Pickering & Garrod (P&G) argue that language processing in dialogue is in principle easier than in monologue. Although dialogue situations may provide more opportunities for facilitative priming, those priming mechanisms are also available in monologue situations. In both cases, the interactive alignment model calls strict modular accounts of language processing into serious question.
Pickering & Garrod's (P&G's) call to study language processing in dialogue context is an appealing one. Their interactive alignment model is ambitious, aiming to explain the converging behavior of dialogue partners via both intra- and interpersonal priming. However, they ignore the flexible, partner-specific processing demonstrated by some recent dialogue studies. We discuss implications of these data.
The concept of predisposition in medicine is ancient, and the term diathesis was used to express it since the days of Hippocrates and, especially, of Galen.The concept of diathesis was enormously popular throughout the nineteenth century, despite the vagueness of its actual meaning. It was clarified only in the early years of the twentieth century (1902), when it was however losing its clinical relevance, by a replacement of the concept ofchemical individuality by A.E. Garrod, followed thirty years later by (...) the concept ofinborn factors in disease (1931). (shrink)
Any complete theory of speaking must take the dialogical function of language use into account. Pickering & Garrod (P&G) make some progress on this point. However, we question whether their interactive alignment model is the optimal approach. In this commentary, we specifically criticize (1) their notion of alignment being implemented through priming, and (2) their claim that self-monitoring can occur at all levels of linguistic representation.
Pickering & Garrod (P&G) claim that the automatic mechanisms that underlie language processing in dialogue are absent in monologue. We disagree with this claim, and argue that dialogue simply provides a different context in which the same basic processes operate.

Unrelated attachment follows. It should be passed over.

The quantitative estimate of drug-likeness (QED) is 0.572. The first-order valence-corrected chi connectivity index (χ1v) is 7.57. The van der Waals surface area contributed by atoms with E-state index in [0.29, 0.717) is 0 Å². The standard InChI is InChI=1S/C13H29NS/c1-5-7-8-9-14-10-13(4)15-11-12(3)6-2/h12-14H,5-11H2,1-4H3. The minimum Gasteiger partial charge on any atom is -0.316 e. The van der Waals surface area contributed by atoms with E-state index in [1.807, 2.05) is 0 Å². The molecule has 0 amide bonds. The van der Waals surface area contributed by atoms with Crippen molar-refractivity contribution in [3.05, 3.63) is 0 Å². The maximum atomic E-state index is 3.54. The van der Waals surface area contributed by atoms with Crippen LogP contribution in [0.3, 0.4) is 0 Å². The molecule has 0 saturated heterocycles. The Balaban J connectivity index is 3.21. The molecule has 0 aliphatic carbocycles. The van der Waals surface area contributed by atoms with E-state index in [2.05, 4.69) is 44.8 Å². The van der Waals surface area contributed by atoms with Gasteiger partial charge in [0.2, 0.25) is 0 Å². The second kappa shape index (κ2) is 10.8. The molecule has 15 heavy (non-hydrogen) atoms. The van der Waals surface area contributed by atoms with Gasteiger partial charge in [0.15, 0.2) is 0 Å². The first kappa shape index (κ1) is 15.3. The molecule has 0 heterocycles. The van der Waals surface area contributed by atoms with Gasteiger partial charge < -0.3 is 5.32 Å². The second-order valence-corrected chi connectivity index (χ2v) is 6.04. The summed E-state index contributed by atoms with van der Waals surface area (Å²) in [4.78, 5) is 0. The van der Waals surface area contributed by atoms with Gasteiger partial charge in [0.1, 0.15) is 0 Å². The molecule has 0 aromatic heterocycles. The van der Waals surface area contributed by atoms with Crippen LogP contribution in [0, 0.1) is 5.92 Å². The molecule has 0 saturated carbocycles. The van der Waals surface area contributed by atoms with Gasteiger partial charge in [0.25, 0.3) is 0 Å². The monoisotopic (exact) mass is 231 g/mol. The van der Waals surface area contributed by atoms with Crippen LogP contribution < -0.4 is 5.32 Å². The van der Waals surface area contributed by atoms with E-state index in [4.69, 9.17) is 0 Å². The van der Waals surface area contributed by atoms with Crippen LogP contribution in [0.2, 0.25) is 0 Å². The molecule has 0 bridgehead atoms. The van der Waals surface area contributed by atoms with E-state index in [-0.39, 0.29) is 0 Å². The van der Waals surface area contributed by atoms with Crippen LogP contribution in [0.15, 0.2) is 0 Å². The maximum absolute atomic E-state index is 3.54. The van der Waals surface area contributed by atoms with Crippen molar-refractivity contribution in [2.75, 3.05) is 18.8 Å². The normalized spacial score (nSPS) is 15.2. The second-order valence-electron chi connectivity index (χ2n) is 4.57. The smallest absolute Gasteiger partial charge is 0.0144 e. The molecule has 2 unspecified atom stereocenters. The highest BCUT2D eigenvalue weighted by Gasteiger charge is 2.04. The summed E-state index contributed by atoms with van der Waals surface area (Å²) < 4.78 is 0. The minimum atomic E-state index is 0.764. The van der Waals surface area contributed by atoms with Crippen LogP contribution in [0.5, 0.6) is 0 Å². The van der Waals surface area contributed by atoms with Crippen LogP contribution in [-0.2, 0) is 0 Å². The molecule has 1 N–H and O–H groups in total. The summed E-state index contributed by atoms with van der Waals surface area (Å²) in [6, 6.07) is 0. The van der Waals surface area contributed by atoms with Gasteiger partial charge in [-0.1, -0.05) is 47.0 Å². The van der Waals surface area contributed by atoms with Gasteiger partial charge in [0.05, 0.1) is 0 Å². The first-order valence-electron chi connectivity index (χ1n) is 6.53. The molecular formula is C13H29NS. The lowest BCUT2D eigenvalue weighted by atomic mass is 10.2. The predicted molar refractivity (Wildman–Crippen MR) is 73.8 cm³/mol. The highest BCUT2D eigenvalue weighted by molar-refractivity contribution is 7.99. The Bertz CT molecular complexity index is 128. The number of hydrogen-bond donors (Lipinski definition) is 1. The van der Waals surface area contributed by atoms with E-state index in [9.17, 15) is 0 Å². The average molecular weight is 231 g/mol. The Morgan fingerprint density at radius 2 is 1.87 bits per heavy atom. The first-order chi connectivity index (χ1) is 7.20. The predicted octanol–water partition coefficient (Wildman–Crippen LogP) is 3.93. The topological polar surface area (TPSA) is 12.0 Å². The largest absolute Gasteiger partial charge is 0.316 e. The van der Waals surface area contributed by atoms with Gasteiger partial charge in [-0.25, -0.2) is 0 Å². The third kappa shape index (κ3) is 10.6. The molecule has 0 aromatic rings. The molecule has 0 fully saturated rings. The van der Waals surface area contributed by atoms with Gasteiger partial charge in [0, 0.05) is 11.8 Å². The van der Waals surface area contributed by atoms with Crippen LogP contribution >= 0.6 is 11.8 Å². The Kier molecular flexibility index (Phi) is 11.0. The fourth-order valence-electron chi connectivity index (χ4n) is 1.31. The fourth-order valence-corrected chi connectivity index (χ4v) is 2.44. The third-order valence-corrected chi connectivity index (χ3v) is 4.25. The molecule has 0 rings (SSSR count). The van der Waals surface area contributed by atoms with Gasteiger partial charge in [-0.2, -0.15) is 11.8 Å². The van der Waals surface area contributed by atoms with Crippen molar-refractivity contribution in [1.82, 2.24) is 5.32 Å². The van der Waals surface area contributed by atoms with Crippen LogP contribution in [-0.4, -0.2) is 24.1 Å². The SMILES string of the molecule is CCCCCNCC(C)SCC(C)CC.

Pickering & Garrod's (P&G's) model is an innovative and important step in the study of naturalistic language. However, the simplicity of its mechanisms for dialogue coordination may be overstated and the hypothesized direct priming channel between interlocutors' situation models is questionable. A complete specification of the model will require more investigation of the role of top-down inhibition among representations.
Pickering & Garrod's (P&G's) mechanistic theory of dialogue attempts to detail the psychological processes involved in communication that are lacking in Clark's theory. By relying on automatic priming and alignment processes, however, the theory falters when it comes to explaining much of dialogic interaction. We argue for the inclusion of less automatic, though not completely conscious and deliberate, processes to explain such phenomena.
Pickering & Garrod (P&G) describe a mechanism by which the situation models of dialog participants become progressively aligned via priming at different levels. This commentary attempts to characterize how alignment and routinization can be extended into the language acquisition domain by establishing links between alignment and joint attention, and between routinization and grammatical construction learning.
Pickering & Garrod (P&G) deserve appreciation for their cogent argument that dialogue merits greater scientific consideration. Current models make little contact with behaviors of dialogue, motivating the interactive alignment theory. However, the theory is not truly “mechanistic.” A full account requires both representations and processes bringing those representations into harmony. We suggest that Grossberg's (1980) adaptive resonance theory may naturally conform to the principles of dialogue.
Pickering & Garrod (P&G) suggest that communicators synchronize their processing at a number of linguistic levels. Whereas their explanation suggests that representations are being compared across individuals, there must be some representation of all conversation participants in each participant's head. At the level of the situation model, it is important to maintain separate representations for each participant. At other levels, it seems less crucial to have a separate representation for each participant. This analysis suggests that different mechanisms may synchronize (...) representations at different linguistic levels. (shrink)